C. Repetition of Test A, but increasing the melt temperature to 767° F. (408° C.), decreases the melt strength of the cone, leading to increasing spark failures and increasing degradation of the fluoropolymer as indicated by the presence of black specs in the insulation. The decrease in melt strength also periodically produces complete rupture of the insulation. Shortening of the cone length helps avoid rupturing, but the window of operation within which acceptable spark failures are obtained is only on the order of several ° C., which is too narrow for commercial operation.
 D. Repetition of Test A, but decreasing the draw-down ratio to 85:1, results in the insulated conductor exhibiting greater than 10 spark failures.
 While high quality insulated conductor is producible using the copolymer of Example 10, Tests B-D show that the window of operating conditions is quite narrow, making it difficult for different manufacturers to obtain the same desired result of both high quality and high line speed. As the line speed is reduced from 2000 ft/min (610 m/min), the frequency of spark failures is reduced.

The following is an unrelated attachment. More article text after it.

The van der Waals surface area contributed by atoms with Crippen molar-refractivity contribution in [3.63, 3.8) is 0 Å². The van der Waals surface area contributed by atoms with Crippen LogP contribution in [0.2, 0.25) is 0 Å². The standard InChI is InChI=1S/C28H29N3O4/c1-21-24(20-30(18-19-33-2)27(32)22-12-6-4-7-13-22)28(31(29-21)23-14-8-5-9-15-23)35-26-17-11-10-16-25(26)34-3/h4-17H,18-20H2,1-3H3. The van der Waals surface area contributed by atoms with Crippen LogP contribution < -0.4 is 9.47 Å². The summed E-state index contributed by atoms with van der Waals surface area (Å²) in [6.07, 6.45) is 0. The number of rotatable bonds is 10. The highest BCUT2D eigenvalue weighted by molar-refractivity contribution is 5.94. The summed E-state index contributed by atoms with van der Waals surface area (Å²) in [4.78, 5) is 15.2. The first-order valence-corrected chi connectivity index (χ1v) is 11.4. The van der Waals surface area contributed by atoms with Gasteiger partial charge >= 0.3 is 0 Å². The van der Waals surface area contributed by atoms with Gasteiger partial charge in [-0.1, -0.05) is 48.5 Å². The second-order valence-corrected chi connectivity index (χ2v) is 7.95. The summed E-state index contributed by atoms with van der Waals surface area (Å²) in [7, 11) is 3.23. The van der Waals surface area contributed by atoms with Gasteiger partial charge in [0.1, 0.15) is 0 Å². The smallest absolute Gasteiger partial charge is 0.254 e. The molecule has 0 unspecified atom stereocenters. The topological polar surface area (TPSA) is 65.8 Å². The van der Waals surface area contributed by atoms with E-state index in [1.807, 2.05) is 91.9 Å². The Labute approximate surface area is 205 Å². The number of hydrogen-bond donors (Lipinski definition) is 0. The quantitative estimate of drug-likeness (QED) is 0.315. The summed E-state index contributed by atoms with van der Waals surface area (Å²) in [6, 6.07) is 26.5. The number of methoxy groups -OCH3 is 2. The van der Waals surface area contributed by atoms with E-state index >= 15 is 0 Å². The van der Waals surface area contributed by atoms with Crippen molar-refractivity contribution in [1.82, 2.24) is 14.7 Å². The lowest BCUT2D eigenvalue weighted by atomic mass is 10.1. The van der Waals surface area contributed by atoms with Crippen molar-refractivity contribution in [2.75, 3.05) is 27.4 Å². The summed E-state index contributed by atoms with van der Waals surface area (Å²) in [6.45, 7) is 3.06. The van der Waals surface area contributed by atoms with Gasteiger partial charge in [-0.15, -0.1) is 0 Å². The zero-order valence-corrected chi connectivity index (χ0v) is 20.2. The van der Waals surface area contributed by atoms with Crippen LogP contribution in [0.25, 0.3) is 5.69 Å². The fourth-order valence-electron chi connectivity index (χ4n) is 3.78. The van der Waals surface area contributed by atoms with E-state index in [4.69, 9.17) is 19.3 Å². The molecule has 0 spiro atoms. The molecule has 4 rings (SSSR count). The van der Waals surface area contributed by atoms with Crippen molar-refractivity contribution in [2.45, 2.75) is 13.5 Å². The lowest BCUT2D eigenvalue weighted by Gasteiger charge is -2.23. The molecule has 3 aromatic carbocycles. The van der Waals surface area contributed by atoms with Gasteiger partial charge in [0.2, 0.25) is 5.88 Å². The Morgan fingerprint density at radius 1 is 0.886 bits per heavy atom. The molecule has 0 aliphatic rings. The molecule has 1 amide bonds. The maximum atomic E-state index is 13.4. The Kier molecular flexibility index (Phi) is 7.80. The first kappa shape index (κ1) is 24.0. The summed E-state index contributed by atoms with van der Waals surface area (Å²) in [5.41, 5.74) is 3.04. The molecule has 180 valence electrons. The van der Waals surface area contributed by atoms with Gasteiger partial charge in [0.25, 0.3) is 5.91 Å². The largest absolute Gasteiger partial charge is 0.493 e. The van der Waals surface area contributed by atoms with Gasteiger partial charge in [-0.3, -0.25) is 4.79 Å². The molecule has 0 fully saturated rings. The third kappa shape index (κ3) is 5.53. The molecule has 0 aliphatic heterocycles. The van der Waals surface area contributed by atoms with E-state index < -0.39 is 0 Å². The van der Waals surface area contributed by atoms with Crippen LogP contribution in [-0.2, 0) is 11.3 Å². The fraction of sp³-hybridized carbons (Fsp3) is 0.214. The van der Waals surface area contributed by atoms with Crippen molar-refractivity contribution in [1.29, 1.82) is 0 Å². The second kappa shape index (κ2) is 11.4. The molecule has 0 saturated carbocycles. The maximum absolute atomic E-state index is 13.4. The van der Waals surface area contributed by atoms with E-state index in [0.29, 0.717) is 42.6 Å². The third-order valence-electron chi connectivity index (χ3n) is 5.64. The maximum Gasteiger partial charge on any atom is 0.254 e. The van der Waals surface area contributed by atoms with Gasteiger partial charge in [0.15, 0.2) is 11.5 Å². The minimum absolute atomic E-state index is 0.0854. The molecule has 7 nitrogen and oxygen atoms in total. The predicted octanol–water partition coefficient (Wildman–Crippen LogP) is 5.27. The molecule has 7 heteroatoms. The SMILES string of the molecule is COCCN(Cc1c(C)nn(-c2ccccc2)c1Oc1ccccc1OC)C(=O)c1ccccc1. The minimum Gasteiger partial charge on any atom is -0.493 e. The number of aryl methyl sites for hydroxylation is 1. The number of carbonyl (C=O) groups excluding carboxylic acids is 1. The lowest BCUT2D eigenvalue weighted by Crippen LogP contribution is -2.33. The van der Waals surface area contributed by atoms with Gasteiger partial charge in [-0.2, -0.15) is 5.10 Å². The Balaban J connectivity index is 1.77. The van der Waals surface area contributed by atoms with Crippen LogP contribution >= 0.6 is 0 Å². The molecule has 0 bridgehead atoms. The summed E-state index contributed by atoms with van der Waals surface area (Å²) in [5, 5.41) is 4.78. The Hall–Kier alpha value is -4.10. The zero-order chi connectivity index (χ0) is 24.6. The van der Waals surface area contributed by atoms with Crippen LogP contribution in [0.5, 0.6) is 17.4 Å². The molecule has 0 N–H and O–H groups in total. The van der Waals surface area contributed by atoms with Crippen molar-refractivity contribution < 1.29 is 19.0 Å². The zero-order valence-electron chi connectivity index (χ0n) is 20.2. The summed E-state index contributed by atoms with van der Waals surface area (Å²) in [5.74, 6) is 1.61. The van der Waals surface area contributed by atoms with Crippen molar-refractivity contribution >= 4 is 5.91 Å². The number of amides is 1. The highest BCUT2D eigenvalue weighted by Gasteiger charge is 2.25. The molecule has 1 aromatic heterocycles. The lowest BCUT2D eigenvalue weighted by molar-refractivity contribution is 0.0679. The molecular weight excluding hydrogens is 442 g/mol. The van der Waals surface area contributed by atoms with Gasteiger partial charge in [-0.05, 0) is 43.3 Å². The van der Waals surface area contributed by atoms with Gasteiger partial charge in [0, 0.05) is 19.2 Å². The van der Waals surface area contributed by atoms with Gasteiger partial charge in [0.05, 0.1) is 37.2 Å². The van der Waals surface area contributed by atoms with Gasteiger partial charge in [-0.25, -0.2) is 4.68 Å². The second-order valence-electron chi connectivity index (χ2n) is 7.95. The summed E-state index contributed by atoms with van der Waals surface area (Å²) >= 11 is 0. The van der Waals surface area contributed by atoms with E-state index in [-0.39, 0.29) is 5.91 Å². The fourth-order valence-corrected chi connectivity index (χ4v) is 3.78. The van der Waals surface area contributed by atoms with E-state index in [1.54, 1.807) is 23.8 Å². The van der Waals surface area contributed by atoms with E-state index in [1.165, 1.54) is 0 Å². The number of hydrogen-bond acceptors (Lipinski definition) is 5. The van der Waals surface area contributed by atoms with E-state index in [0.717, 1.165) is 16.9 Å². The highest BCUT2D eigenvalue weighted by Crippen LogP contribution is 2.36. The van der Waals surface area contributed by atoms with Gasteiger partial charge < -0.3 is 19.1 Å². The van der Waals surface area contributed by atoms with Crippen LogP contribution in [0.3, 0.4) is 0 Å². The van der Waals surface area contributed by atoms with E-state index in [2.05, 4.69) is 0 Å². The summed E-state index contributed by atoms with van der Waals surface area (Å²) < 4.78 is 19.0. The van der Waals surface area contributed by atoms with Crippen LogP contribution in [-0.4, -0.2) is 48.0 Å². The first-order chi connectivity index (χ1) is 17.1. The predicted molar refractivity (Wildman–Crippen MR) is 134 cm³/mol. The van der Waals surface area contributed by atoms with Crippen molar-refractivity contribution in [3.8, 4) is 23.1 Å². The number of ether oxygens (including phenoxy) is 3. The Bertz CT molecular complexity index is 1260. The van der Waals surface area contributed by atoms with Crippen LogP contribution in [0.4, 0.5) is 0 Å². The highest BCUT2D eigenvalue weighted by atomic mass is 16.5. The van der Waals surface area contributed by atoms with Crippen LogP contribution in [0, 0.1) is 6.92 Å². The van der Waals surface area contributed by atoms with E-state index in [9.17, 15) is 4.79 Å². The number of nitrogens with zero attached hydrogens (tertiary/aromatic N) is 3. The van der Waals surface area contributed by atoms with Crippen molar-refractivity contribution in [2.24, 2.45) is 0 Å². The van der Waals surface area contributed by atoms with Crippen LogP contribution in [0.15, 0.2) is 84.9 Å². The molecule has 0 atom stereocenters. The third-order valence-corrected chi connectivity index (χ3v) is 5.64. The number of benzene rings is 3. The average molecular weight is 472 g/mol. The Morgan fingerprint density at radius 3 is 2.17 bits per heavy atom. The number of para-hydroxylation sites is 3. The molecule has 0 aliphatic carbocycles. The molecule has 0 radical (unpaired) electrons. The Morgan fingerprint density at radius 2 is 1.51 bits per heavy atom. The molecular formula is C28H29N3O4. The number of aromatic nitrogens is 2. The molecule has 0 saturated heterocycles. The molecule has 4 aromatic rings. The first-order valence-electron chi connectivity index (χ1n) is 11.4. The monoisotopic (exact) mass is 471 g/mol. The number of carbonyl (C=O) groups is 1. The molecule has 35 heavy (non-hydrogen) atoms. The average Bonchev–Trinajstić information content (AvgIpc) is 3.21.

E. In this test, the MFR of the copolymer is increased to 26 g/10 min during polymerization by the well-known method of increasing polymerization initiator concentration. This method is disclosed on p. 241 of Principle of Polymerization, 3rd Ed, published by John Wiley ((1991) and in the sentence bridging cols. 3 and 4 of U.S. Pat. No. 6,103,844 and is the general method for changing MFR of the copolymer in later Tests described herein. Within the draw-down ratio range of 60-100:1, the melt temperature range to produce acceptable quality insulated conductor at a line speed of 610 m/min is only 5° F. (2.8° C.), which is narrower than the variation in melt temperature typically present in the industry. Outside this narrow melt temperature range, either the spark failures exceed 10 or the lumps exceed 2 or both.
 F. In this test, the MFR of the copolymer is increased to 35 g/10 min and, using the melt temperature of Test A, the resultant insulated conductor exhibits 20 spark failures and 20 lumps.